Last year, Elizabeth Jones stumbled on a Texas fashion mystery.
She could not precisely date an image from a family photo album, so she tried to interpret the 19th-century apparel and accessories depicted in a portrait of a woman taken by a professional photographer probably in Austin.
“The hat, scarf and hair pulled back but with frizzy bangs suggest the 1880s,” the longtime Austinite says. “As does the close-fitting bodice with tight three-quarter-length sleeves. But the seams of the top are split over the hips, and the top does not match the skirt, which was very uncommon at that time, especially since the skirt is lighter than the top.”
Eagle-eyed Jones also noticed that the jewelry worn in the print was painted over in gold, which would have incurred an extra charge for the sitter. That produced another mystery.
“The hat, scarf and jewelry could have been supplied by the photographer,” Jones guesses about the mismatched outfit. “And she may be wearing pieces of two different garments, which suggests some economic difficulties. If so, how did she afford to pay for gold over-painting?”
Too much historical information for one family photo in an album assembled by a Round Rock relative from the 1860s to the early 1900s? Not in this case.
Jones, a happily retired lawyer who worked for years at an architectural firm, has been closely analyzing two family albums since the 1990s, using all sorts of resources as they became available.
Given this decades-long project, you might think that Jones was some sort of historical detective. But no, she simply had the time, curiosity and research skills to investigate every aspect of the albums that she acquired from a distant relative.
The outstanding fashion question was among the last mysteries that Jones wanted to answer before she donated 135 photos — including the gems in the albums, where their placement is part of their meaning — to the Texas State Library and Archives Commission.
To be sure, this state agency does not accept just any family photos. Jones’ treasures, however, are in excellent condition, have been thoroughly cataloged with voluminous notes by the owner and contain some rarities, such as images taken by an Austin woman who made her living as a professional photographer in the 19th century.
House of images
Before the carefully preserved albums came into Jones’ hands from a distant relative on her father’s side, she had a number of loose family photographs. Those with personal meaning are displayed artfully around her living room in the 1960s Wooten neighborhood.
Some of those pictures pop out: Her grandmother, who defied her parents and attended the University of Texas on a scholarship and on her own dime, posed sidesaddle on a longhorn in 1915. Her mother, photographed in 1925 in Gonzales with a friend in front of a black car, both of the girls laughing with wild abandon.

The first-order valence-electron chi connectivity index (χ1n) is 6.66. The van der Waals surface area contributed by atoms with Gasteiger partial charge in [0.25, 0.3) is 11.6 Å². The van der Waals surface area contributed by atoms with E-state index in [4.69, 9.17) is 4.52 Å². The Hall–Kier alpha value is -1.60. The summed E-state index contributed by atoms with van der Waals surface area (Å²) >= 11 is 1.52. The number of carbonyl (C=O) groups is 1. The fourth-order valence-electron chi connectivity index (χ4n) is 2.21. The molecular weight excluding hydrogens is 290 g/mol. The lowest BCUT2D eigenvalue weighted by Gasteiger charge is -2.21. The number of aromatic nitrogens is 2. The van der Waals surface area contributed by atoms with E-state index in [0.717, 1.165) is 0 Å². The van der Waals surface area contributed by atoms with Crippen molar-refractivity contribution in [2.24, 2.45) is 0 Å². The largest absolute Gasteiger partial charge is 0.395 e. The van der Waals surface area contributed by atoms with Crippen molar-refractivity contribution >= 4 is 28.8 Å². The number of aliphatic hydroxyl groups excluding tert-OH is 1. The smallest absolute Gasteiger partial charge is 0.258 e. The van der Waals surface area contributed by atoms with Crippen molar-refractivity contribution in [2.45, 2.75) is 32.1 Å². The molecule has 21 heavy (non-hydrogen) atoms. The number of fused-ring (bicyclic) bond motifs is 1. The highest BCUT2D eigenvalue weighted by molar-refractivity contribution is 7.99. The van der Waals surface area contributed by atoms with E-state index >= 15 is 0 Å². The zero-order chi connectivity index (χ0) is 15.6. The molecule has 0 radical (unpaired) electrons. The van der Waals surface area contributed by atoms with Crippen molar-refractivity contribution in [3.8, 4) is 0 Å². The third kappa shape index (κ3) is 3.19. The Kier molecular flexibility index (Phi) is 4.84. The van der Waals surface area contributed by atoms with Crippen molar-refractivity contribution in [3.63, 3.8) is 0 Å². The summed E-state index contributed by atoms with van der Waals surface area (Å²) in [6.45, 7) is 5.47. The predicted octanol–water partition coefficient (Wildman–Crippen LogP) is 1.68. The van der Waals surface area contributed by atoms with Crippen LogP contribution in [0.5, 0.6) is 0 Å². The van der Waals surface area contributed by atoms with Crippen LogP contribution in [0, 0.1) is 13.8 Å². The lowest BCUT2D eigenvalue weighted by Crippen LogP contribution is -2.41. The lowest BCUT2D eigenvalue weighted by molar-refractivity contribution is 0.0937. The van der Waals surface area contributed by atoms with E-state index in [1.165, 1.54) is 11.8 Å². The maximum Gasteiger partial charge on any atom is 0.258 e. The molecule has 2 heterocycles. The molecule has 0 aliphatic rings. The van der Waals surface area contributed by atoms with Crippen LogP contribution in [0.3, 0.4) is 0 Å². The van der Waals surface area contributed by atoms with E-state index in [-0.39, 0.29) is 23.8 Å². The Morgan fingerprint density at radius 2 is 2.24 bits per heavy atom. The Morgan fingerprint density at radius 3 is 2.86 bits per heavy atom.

As soon as one sits down with the albums, however, it is time to get some names and places straight. Not all of them, mind you, but enough to get started.
Her mother was Gwyn Vosburg Jones; her maternal grandparents were Eunice Dikes and Ruel Vosburg, who lived in Gonzales. Jones’ father was Mackin L. Jones, a dentist in Bryan, where his daughter, an eighth-generation Texan, was born and grew up. Her paternal grandparents were Cora Morris Lyons Jones and Ezley Jones, a dentist who practiced in Galveston.
“The photos that I cataloged and am donating to the archives are from my father’s side,” Jones says. “None of the loose photos scattered around the house have been cataloged yet, but they are from my mother’s and father’s sides, and those on display are just the tip of the iceberg. I have boxes of old photos. I intend to catalog most if not all of them, and if the archives want them, I will donate those, too, but I have years of work of ahead of me.”
Not content with just historical images, Jones is working on a book about one ancestor, Elizabeth Jewell, who in 1833 journeyed with five children under the age of 6 from Tennessee to Texas to become one of the founding citizens of San Marcos.
It was Jewell’s great-great-great-grandson Jack Carlson who gave the family albums to Jones. They were assembled by Jewell’s granddaughter, Annie Graham Harris, who lived in Round Rock. Annie was married to Jack Harris, whose parents owned the recently moved Round Rock Stagecoach Inn, one of the oldest buildings in that city, where Jack and Annie raised all their children.
Information found on the reverse side of the prints tells us that they were photographed in Georgetown, Austin and Round Rock as well as in California, Mexico and Cuba.
“The descriptions in my research include the name of photographer, date, subjects, bio information, backdrops and props, clothing, format, dimensions, type of image, miscellaneous notes,” Jones says. “Catalogs of photography supplies can also help date the photos. Most people don’t want to know all this. But for the people who want to know it, I want them to know where to find it.”